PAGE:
Understanding Self-Employment Taxes

For those who earn self-employment income--either as freelancers or through owning a business--tax time can be especially painful. Self-employment taxes seem like a double hit. You pay your income taxes and then you pay self-employment taxes too. Why? What are self-employment taxes?

Get the answers to these questions and more about self-employment tax, including how much it is, who has to pay it, and how to pay it.

What Are Self-Employment Taxes?

Schedule C tax form used for self-employment taxes paperclipped to a dime

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The self-employment tax is what is commonly known for employees as "payroll taxes" or FICA. These Social Security and Medicare taxes, which are different from (and in addition to) income taxes. Self-employment taxes total 15.3% (12.4% for Social Security and 2.9% for Medicare) for the first $118,500 (for 2016) of self-employment income. This wage base can change yearly, but the percentages usually stay the same.

This sounds steep, but it is no more than is collected for these same payroll taxes from employees of a company. The difference is that in an employment situation employees and employers split these taxes, each paying 7.65%. When you are self-employed, you pay both the employer and employee parts.

Who Must Pay Self-Employment Taxes?

Anyone (excluding certain church employees) with self-employment income of at least $400 are required to pay self-employment taxes. However, unless you make at least $600 the company that paid you the income is not required to send you a 1099-Misc statement that states your self-employment income. Self-employment income is earnings that you gained through a home business or through consulting. If you receive a W-2 for the income from the company then it is not self-employment income.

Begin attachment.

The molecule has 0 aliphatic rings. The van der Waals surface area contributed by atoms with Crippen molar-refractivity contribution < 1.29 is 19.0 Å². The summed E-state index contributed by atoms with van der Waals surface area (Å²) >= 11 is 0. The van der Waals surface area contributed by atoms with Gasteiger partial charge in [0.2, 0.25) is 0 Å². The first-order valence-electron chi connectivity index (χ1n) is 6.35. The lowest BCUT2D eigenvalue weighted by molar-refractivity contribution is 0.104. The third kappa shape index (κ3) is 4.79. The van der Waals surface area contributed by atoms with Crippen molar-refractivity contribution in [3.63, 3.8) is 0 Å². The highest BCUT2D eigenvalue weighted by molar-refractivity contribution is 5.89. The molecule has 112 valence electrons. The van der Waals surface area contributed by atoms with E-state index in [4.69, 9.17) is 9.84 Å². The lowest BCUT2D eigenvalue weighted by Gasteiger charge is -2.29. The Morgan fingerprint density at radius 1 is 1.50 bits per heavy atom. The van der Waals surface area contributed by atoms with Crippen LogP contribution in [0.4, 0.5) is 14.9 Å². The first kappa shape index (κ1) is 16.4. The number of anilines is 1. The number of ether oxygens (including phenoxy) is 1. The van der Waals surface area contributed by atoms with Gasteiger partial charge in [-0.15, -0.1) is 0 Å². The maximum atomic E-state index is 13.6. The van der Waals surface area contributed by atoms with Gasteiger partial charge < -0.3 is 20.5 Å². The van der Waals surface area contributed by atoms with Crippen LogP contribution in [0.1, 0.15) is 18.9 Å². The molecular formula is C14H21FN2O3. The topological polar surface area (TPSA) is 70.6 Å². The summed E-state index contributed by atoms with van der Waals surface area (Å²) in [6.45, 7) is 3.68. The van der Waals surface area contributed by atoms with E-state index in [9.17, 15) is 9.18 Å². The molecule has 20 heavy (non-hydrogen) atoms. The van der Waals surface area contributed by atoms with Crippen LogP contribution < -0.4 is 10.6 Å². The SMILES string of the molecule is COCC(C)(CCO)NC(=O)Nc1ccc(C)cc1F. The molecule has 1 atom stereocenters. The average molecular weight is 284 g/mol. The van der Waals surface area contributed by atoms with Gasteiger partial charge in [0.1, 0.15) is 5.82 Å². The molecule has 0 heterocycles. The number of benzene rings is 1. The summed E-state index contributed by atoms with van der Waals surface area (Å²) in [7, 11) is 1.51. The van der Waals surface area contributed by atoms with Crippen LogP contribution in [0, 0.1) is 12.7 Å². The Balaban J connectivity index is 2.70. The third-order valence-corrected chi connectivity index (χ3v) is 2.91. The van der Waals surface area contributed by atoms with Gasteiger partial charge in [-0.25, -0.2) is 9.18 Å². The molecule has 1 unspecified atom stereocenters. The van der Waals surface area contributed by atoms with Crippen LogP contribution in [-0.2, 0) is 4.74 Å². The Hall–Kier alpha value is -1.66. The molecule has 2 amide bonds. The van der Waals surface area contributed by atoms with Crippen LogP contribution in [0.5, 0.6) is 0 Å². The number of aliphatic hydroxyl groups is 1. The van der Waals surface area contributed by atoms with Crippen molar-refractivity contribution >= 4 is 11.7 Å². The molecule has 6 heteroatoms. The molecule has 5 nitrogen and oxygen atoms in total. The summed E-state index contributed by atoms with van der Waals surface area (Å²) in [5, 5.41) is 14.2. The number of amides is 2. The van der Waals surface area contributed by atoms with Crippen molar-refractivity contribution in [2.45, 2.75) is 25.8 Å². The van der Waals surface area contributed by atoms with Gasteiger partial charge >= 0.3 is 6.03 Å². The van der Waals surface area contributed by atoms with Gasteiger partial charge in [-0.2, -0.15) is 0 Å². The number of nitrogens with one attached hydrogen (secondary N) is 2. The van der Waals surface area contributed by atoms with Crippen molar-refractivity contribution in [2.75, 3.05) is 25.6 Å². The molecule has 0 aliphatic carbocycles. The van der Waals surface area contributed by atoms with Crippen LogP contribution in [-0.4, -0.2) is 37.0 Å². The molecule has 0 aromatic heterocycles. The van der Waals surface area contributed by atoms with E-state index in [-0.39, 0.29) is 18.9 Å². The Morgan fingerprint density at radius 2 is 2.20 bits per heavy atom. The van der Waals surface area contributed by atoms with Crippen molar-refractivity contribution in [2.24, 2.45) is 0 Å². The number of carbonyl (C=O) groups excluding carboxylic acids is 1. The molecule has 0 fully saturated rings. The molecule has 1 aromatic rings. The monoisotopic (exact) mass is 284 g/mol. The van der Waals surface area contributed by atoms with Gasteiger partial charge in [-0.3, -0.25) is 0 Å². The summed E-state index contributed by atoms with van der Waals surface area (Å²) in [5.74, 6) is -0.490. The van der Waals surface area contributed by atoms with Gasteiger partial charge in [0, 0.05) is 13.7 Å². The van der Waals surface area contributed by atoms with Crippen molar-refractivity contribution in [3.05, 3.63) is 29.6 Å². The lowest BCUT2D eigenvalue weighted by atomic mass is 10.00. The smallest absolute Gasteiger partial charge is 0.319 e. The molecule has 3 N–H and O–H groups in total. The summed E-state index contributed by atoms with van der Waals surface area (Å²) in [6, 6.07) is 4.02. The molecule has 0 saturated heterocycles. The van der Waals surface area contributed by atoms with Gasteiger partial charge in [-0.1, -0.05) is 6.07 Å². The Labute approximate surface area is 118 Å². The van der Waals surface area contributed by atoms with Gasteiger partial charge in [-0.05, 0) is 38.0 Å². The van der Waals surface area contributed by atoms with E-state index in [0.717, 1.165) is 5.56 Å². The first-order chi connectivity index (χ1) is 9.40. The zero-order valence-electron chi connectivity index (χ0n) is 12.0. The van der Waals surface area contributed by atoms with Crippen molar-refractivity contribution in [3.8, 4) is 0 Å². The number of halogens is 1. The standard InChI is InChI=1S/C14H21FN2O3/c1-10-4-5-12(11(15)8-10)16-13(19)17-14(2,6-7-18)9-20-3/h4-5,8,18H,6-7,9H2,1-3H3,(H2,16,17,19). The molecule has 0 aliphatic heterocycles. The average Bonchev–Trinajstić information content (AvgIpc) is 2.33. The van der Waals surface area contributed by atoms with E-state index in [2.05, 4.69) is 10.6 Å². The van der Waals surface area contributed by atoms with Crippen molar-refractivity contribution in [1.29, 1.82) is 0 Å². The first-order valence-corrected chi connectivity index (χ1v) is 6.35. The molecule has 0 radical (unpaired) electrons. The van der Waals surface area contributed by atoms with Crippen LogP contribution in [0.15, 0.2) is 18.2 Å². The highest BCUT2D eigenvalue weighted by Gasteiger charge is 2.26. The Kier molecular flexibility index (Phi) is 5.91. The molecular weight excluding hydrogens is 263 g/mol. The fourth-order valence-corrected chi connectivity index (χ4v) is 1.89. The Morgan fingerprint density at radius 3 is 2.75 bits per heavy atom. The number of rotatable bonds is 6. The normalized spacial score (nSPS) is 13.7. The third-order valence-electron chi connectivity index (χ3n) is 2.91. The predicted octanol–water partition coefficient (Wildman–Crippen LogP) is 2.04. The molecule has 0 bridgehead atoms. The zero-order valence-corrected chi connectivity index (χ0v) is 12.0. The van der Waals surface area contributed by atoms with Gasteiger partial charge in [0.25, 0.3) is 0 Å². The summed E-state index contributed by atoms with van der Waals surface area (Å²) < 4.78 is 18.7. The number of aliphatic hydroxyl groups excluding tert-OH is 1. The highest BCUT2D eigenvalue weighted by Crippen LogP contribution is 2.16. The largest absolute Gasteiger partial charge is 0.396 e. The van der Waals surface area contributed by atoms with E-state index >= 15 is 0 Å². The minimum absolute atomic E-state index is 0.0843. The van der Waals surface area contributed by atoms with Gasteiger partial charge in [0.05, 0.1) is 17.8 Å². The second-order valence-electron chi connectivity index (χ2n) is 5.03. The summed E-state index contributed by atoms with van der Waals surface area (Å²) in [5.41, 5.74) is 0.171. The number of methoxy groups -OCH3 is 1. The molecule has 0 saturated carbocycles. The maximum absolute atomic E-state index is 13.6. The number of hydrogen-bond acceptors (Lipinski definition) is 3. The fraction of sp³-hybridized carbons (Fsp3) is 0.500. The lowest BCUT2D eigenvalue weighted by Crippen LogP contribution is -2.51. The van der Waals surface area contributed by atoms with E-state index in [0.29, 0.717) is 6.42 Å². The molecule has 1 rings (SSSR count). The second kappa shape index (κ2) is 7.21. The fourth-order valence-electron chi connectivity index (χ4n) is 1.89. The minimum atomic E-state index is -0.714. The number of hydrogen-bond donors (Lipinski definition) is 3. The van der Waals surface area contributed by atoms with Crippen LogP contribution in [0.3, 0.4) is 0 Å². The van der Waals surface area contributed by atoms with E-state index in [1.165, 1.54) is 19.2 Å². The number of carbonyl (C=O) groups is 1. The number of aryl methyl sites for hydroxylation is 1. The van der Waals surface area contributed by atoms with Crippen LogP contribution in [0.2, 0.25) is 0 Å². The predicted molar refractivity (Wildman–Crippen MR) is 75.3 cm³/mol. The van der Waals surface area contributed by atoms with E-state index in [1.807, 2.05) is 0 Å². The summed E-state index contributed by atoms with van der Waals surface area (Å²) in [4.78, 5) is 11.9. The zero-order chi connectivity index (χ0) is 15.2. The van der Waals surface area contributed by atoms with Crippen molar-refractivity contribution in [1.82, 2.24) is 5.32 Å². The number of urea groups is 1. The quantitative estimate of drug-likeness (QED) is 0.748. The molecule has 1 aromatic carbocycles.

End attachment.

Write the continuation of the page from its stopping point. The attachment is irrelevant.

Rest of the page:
How Do I File Self-Employment Taxes?

Self-employment taxes are paid when you pay your income taxes. The amount is entered on line 56 of your 1040. However, this amount is calculated on a separate form, the Schedule SE. If you are filing a Schedule SE, you will also be filing a Schedule C (used to calculate profit or loss from a business or sole proprietorship), Schedule F (used by farmers) or Schedule K-1 Form 1065 (used for partnerships and joint ventures).

How Can I Reduce My Self-Employment Taxes?

How much you pay in self-employment taxes is based on your net business income, so the only way to reduce your self-employment taxes is to reduce your net income.

The best way to do that is to be sure you are taking all the self-employment deductions you are allowed on your Schedule C (or other business income tax schedule) as this will reduce your net business income. Deductions on Schedule A or IRA contributions do not reduce your net business income and will not reduce your self-employment taxes.

Can I Deduct My Self-Employment Taxes?

You can deduct half your self-employment tax when figuring your gross adjusted income. This will reduce the amount of income tax you pay. The reason you can only deduct half is that you are only entitled to deduct half of the FICA taxes that you pay as an employer, just as any other employer would, not the employee half.